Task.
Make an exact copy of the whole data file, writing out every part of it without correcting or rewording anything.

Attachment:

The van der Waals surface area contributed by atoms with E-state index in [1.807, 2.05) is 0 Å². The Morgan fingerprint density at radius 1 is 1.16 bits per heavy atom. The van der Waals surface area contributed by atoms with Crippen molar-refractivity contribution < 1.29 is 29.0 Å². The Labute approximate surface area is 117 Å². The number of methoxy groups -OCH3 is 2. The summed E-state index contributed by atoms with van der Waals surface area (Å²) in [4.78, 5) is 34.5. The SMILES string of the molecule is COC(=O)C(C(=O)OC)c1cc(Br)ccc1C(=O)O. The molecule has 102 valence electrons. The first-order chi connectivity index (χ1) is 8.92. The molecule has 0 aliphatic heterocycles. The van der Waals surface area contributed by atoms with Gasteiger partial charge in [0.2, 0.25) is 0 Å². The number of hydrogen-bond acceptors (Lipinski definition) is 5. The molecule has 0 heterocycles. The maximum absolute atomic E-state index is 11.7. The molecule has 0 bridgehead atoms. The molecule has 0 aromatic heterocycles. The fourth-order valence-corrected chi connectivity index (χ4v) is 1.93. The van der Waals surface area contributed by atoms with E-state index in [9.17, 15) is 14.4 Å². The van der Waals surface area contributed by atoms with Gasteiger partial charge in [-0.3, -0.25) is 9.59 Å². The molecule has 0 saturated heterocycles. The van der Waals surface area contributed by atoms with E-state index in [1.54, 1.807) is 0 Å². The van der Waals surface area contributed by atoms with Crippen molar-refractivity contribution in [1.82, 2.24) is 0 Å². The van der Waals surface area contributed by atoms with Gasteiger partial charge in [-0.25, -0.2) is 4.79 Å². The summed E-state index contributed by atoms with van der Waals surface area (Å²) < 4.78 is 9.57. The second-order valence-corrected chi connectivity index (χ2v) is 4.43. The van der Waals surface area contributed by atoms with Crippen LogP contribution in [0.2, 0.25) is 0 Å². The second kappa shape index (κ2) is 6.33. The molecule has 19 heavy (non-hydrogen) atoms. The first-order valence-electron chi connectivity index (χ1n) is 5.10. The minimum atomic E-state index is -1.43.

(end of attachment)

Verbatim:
The van der Waals surface area contributed by atoms with E-state index in [1.807, 2.05) is 0 Å². The Morgan fingerprint density at radius 1 is 1.16 bits per heavy atom. The van der Waals surface area contributed by atoms with Crippen molar-refractivity contribution < 1.29 is 29.0 Å². The Labute approximate surface area is 117 Å². The number of methoxy groups -OCH3 is 2. The summed E-state index contributed by atoms with van der Waals surface area (Å²) in [4.78, 5) is 34.5. The SMILES string of the molecule is COC(=O)C(C(=O)OC)c1cc(Br)ccc1C(=O)O. The molecule has 102 valence electrons. The first-order chi connectivity index (χ1) is 8.92. The molecule has 0 aliphatic heterocycles. The van der Waals surface area contributed by atoms with Gasteiger partial charge in [0.2, 0.25) is 0 Å². The number of hydrogen-bond acceptors (Lipinski definition) is 5. The molecule has 0 heterocycles. The maximum absolute atomic E-state index is 11.7. The molecule has 0 bridgehead atoms. The molecule has 0 aromatic heterocycles. The fourth-order valence-corrected chi connectivity index (χ4v) is 1.93. The van der Waals surface area contributed by atoms with E-state index in [9.17, 15) is 14.4 Å². The van der Waals surface area contributed by atoms with Gasteiger partial charge in [-0.3, -0.25) is 9.59 Å². The molecule has 0 saturated heterocycles. The van der Waals surface area contributed by atoms with E-state index in [1.54, 1.807) is 0 Å². The van der Waals surface area contributed by atoms with Crippen molar-refractivity contribution in [1.82, 2.24) is 0 Å². The van der Waals surface area contributed by atoms with Gasteiger partial charge in [-0.25, -0.2) is 4.79 Å². The summed E-state index contributed by atoms with van der Waals surface area (Å²) < 4.78 is 9.57. The second-order valence-corrected chi connectivity index (χ2v) is 4.43. The van der Waals surface area contributed by atoms with Crippen LogP contribution in [0.2, 0.25) is 0 Å². The second kappa shape index (κ2) is 6.33. The molecule has 19 heavy (non-hydrogen) atoms. The first-order valence-electron chi connectivity index (χ1n) is 5.10. The minimum atomic E-state index is -1.43.